Take advantage of the draft - Get used to following closely to the rider in front of you to get the benefit of the draft. Top riders feel comfortable riding within inches of the wheel in front; however, if you or others involved are not top riders, leave more room.

Be predictable in all actions - Avoid sudden braking or changes in direction. To slow down move gently out into the wind and sit up a little to move out of the draft and reduce the need for braking.

Give loud, clear calls & signals - As the people behind generally can't see where they are going, the leaders have to be the "eyes" of the bunch. Signal when slowing, stopping or turning. Point to all obstacles and communicate the hazard in a loud, clear voice. Try to give these calls & signals at least 4 seconds in advance and pass them down the pace line from rider to rider.

Rotating out of the lead - When rotating out of the lead you need to have a standard signal or method that all are in tune with, including which side the lead will rotate out to. The signal for rotating out is a quick slap on the side of the leg or buttock (audible to the rider behind) and point in the direction you are headed. Don't wait to drop back. The most dangerous part of pace line or group riding is a rider dropping back and another rider swerving out because of slowing or overtaking the next person and getting tangled up.

Don't slow to talk with some one unless you both are at the back of the pack. If you just have to talk, get out of the line and talk at the back where lack of attention will only take you down and not the whole group. Unless you are in a very experienced group go to the back to take a drink. Don't stop peddling when taking a drink.


Look ahead - Keep your eyes up at all times so you can see what is happening up the line. Avoid looking at the ground in front of you or the rear wheel of the rider ahead of you. Keep an eye on the arms and shoulders of the rider in front of you. This gives you the best indication of a quick turn or change in direction usually associated with debris or obstacles.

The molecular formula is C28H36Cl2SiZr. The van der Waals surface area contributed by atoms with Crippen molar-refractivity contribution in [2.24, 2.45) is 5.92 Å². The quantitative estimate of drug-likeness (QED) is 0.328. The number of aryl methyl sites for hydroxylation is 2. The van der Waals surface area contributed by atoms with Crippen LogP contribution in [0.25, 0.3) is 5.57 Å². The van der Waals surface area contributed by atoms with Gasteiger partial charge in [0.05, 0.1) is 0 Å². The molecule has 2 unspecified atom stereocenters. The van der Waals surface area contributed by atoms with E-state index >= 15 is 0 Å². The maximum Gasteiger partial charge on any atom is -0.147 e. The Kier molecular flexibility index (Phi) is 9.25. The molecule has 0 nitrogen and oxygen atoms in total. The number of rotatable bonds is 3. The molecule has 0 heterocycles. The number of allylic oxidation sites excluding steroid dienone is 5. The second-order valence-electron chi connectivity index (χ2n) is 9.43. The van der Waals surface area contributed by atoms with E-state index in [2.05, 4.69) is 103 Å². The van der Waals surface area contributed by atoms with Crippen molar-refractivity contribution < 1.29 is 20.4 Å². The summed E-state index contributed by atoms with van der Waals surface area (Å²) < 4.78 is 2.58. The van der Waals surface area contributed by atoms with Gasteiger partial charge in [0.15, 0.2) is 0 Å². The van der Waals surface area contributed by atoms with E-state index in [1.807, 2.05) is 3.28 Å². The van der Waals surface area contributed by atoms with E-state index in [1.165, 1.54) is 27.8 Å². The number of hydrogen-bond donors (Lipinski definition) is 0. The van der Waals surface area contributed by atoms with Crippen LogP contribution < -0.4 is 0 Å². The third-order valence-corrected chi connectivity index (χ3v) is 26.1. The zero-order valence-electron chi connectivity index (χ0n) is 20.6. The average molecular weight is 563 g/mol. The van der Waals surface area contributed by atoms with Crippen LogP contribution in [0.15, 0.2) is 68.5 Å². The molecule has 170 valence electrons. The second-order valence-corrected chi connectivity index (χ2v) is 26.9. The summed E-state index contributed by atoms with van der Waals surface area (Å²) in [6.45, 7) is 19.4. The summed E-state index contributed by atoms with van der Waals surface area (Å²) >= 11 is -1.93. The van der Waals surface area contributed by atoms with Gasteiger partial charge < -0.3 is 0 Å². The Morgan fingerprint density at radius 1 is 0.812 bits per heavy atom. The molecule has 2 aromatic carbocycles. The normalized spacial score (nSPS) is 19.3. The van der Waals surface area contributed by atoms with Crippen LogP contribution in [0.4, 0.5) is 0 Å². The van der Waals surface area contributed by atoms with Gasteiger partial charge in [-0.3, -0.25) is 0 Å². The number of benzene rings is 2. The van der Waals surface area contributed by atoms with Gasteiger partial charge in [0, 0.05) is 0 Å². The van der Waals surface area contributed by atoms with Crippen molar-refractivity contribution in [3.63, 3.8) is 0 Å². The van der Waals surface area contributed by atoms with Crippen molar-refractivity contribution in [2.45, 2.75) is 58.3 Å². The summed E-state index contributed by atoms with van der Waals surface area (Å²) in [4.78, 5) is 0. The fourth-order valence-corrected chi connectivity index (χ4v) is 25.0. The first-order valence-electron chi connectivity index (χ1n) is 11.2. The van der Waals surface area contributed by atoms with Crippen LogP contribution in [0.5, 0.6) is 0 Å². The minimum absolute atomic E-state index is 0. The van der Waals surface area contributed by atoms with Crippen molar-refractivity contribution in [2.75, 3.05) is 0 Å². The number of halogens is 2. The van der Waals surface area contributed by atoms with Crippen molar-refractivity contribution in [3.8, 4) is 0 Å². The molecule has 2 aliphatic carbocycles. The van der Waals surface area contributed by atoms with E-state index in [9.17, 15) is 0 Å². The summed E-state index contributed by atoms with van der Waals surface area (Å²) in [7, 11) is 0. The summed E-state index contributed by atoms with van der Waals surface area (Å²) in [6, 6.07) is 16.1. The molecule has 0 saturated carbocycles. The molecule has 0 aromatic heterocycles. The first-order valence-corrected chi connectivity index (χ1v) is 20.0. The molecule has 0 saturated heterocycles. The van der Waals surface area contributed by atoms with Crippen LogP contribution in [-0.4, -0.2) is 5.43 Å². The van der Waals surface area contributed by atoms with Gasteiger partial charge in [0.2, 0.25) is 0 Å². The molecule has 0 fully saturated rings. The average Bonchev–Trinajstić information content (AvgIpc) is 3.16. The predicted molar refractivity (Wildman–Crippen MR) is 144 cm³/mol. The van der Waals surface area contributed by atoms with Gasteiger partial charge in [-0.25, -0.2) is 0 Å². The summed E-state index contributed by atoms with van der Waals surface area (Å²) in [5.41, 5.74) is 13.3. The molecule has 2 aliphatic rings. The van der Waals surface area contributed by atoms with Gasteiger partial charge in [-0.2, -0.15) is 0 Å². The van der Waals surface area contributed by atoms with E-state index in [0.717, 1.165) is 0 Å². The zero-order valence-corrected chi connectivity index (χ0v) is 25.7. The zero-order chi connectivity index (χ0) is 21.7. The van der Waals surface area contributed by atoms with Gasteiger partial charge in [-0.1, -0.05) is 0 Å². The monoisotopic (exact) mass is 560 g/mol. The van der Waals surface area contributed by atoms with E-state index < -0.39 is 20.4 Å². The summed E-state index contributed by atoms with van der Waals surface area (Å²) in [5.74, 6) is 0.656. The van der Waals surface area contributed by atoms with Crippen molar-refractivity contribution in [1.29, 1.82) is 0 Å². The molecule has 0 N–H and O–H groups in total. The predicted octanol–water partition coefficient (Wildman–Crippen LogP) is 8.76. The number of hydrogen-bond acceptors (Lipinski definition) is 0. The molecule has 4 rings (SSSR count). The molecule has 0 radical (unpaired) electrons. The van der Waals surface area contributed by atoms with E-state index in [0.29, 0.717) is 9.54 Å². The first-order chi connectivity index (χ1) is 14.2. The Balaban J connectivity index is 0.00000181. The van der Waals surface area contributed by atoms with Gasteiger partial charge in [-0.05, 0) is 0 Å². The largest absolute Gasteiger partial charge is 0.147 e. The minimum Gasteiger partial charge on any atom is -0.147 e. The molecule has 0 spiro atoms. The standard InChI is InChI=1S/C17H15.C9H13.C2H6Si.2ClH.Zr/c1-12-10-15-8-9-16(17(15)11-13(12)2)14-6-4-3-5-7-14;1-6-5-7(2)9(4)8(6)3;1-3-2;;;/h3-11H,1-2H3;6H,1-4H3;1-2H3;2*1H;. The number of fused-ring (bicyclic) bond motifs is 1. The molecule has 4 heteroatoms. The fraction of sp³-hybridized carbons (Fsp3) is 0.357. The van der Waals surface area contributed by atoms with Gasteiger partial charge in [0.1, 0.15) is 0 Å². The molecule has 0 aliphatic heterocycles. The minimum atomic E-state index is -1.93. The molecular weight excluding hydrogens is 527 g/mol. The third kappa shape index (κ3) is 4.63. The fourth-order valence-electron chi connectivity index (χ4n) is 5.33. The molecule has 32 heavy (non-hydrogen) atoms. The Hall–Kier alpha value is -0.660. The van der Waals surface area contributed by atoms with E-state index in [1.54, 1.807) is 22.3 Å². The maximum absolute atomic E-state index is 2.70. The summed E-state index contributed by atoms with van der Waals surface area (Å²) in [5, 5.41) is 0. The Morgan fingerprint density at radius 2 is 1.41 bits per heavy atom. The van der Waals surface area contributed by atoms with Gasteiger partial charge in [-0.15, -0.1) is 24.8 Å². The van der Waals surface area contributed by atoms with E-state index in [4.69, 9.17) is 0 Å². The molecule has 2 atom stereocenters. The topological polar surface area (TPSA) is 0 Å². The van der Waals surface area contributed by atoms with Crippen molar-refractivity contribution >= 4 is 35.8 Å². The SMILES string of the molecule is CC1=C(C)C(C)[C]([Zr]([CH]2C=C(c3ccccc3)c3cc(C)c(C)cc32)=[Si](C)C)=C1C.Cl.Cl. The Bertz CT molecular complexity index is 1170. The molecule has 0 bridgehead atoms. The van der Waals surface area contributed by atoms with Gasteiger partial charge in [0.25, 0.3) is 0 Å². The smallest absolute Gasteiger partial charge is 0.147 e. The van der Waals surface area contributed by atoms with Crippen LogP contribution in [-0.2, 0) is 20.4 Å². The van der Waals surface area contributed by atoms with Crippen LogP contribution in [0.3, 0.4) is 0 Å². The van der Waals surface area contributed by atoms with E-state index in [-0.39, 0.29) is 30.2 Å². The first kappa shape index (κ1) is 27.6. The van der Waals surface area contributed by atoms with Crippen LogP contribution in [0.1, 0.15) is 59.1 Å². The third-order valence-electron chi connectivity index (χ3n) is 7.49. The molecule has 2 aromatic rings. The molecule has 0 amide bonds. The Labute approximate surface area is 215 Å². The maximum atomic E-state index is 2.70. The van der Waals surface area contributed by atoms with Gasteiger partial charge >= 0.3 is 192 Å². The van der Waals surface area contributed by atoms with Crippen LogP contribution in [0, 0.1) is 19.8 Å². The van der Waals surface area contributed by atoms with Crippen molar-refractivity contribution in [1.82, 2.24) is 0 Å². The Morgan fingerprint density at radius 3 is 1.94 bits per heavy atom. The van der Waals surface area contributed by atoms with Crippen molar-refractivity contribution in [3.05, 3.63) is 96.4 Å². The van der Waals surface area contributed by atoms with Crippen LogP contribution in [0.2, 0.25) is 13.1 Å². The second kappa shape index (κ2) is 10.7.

A consistent pace is key - Keep the pace smooth and steady, particularly on up-hills. Avoid surging when you come to the front of the line. Try to establish a pedaling rhythm before reaching the front, and maintain it until just after pulling off. If you're feeling especially strong take a longer pull rather than accelerate. Consider others and maintain the pace. Maintain your speed when pulling off the front of the paceline. Once you have cleared the front of the line, decrease your speed and drift to the back for a deserved rest.

Pedal on downhills if in the lead - The leaders of the group should never coast on the downhills as this leads to the group behind bunching up due to the benefits of the draft and causes unnecessary braking. When moving from a seated to a standing position, signal and then stay on the power so you do not fall back into the bike behind you.

Avoid opening gaps - If you find yourself behind a gap close it slowly. If that is difficult due to the pace, then signal for someone to fill the gap from behind, or peel off to the rear of the bunch. A skilled group will remain in a tight paceline through 95% of an average ride.

Re-group - If the group splits after lights or longer climbs slow down or in some cases stop to allow the bunch to regroup.

Riding 2 abreast - Never ride more than 2 abreast. Most roads will require single file. Some double lane roads without a shoulder dictate that it is better (and legal) to sit in the middle of the lane rather than have vehicles squeeze past.

Bike skills - If you are not confident of your bike handling ability, or feel that the pace is too fast for you to do a proper turn on the front of the bunch, then request to stay at the back of the bunch and call people to change in front you. The ride leaders may encourage you to have a turn at the front even if only to learn techniques for changing positions in the bunch.